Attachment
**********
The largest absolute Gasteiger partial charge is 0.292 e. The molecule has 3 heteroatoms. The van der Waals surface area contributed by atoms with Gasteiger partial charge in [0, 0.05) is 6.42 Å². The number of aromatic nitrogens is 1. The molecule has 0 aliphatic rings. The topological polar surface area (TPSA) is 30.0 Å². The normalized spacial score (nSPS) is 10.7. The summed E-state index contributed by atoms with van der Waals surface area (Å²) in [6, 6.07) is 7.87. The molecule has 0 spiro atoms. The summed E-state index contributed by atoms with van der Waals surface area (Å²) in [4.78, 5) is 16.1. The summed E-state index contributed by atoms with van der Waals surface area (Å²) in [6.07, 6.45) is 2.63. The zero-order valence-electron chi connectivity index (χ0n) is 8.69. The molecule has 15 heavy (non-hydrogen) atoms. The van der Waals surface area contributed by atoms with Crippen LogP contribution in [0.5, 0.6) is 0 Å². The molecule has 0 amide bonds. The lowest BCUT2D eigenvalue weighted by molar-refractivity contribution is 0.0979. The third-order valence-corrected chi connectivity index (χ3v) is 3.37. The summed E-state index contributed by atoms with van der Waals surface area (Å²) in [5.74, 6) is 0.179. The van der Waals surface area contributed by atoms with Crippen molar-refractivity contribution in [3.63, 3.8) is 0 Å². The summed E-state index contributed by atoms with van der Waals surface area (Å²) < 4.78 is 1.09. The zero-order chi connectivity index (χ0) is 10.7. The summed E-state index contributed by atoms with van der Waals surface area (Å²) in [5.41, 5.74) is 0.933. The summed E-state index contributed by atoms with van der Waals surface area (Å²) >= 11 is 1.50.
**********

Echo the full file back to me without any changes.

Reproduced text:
The largest absolute Gasteiger partial charge is 0.292 e. The molecule has 3 heteroatoms. The van der Waals surface area contributed by atoms with Gasteiger partial charge in [0, 0.05) is 6.42 Å². The number of aromatic nitrogens is 1. The molecule has 0 aliphatic rings. The topological polar surface area (TPSA) is 30.0 Å². The normalized spacial score (nSPS) is 10.7. The summed E-state index contributed by atoms with van der Waals surface area (Å²) in [6, 6.07) is 7.87. The molecule has 0 spiro atoms. The summed E-state index contributed by atoms with van der Waals surface area (Å²) in [4.78, 5) is 16.1. The summed E-state index contributed by atoms with van der Waals surface area (Å²) in [6.07, 6.45) is 2.63. The zero-order valence-electron chi connectivity index (χ0n) is 8.69. The molecule has 15 heavy (non-hydrogen) atoms. The van der Waals surface area contributed by atoms with Crippen LogP contribution in [0.5, 0.6) is 0 Å². The molecule has 0 amide bonds. The lowest BCUT2D eigenvalue weighted by molar-refractivity contribution is 0.0979. The third-order valence-corrected chi connectivity index (χ3v) is 3.37. The summed E-state index contributed by atoms with van der Waals surface area (Å²) in [5.74, 6) is 0.179. The van der Waals surface area contributed by atoms with Crippen molar-refractivity contribution in [3.63, 3.8) is 0 Å². The summed E-state index contributed by atoms with van der Waals surface area (Å²) < 4.78 is 1.09. The zero-order chi connectivity index (χ0) is 10.7. The summed E-state index contributed by atoms with van der Waals surface area (Å²) in [5.41, 5.74) is 0.933. The summed E-state index contributed by atoms with van der Waals surface area (Å²) >= 11 is 1.50.